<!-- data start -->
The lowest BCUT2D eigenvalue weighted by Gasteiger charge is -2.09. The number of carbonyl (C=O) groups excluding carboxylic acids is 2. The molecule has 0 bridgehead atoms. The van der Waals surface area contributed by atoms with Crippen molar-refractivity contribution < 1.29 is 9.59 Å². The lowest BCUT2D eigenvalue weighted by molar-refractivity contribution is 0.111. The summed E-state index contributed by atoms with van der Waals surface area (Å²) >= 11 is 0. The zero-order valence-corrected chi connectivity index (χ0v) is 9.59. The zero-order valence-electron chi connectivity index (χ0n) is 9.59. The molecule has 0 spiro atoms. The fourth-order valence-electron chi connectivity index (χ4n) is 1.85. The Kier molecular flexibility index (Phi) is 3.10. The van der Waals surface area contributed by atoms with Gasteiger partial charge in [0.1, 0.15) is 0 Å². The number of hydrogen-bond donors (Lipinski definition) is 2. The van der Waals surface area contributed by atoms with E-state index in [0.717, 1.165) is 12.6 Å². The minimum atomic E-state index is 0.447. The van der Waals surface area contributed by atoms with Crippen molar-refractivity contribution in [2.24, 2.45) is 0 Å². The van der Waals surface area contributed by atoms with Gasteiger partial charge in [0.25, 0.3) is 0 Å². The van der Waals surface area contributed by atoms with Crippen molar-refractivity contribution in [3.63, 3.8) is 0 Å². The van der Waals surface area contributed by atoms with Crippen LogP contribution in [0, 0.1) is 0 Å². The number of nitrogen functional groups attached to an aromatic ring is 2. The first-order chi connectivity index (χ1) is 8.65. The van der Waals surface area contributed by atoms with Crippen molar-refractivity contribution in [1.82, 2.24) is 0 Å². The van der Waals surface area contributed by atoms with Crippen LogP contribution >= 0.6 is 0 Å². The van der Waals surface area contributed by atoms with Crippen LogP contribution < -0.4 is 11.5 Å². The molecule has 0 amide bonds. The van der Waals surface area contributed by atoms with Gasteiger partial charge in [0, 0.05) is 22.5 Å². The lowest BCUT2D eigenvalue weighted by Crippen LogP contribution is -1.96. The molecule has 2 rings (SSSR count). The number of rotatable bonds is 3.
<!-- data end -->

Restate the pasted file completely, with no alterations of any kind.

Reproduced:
The lowest BCUT2D eigenvalue weighted by Gasteiger charge is -2.09. The number of carbonyl (C=O) groups excluding carboxylic acids is 2. The molecule has 0 bridgehead atoms. The van der Waals surface area contributed by atoms with Crippen molar-refractivity contribution < 1.29 is 9.59 Å². The lowest BCUT2D eigenvalue weighted by molar-refractivity contribution is 0.111. The summed E-state index contributed by atoms with van der Waals surface area (Å²) >= 11 is 0. The zero-order valence-corrected chi connectivity index (χ0v) is 9.59. The zero-order valence-electron chi connectivity index (χ0n) is 9.59. The molecule has 0 spiro atoms. The fourth-order valence-electron chi connectivity index (χ4n) is 1.85. The Kier molecular flexibility index (Phi) is 3.10. The van der Waals surface area contributed by atoms with Gasteiger partial charge in [0.1, 0.15) is 0 Å². The number of hydrogen-bond donors (Lipinski definition) is 2. The van der Waals surface area contributed by atoms with E-state index in [0.717, 1.165) is 12.6 Å². The minimum atomic E-state index is 0.447. The van der Waals surface area contributed by atoms with Crippen molar-refractivity contribution in [2.24, 2.45) is 0 Å². The van der Waals surface area contributed by atoms with Gasteiger partial charge in [0.25, 0.3) is 0 Å². The van der Waals surface area contributed by atoms with Crippen molar-refractivity contribution in [3.63, 3.8) is 0 Å². The van der Waals surface area contributed by atoms with Crippen LogP contribution in [0, 0.1) is 0 Å². The number of nitrogen functional groups attached to an aromatic ring is 2. The first-order chi connectivity index (χ1) is 8.65. The van der Waals surface area contributed by atoms with Crippen molar-refractivity contribution in [1.82, 2.24) is 0 Å². The van der Waals surface area contributed by atoms with Crippen LogP contribution >= 0.6 is 0 Å². The van der Waals surface area contributed by atoms with Crippen LogP contribution < -0.4 is 11.5 Å². The molecule has 0 amide bonds. The van der Waals surface area contributed by atoms with Gasteiger partial charge in [0, 0.05) is 22.5 Å². The lowest BCUT2D eigenvalue weighted by Crippen LogP contribution is -1.96. The molecule has 2 rings (SSSR count). The number of rotatable bonds is 3.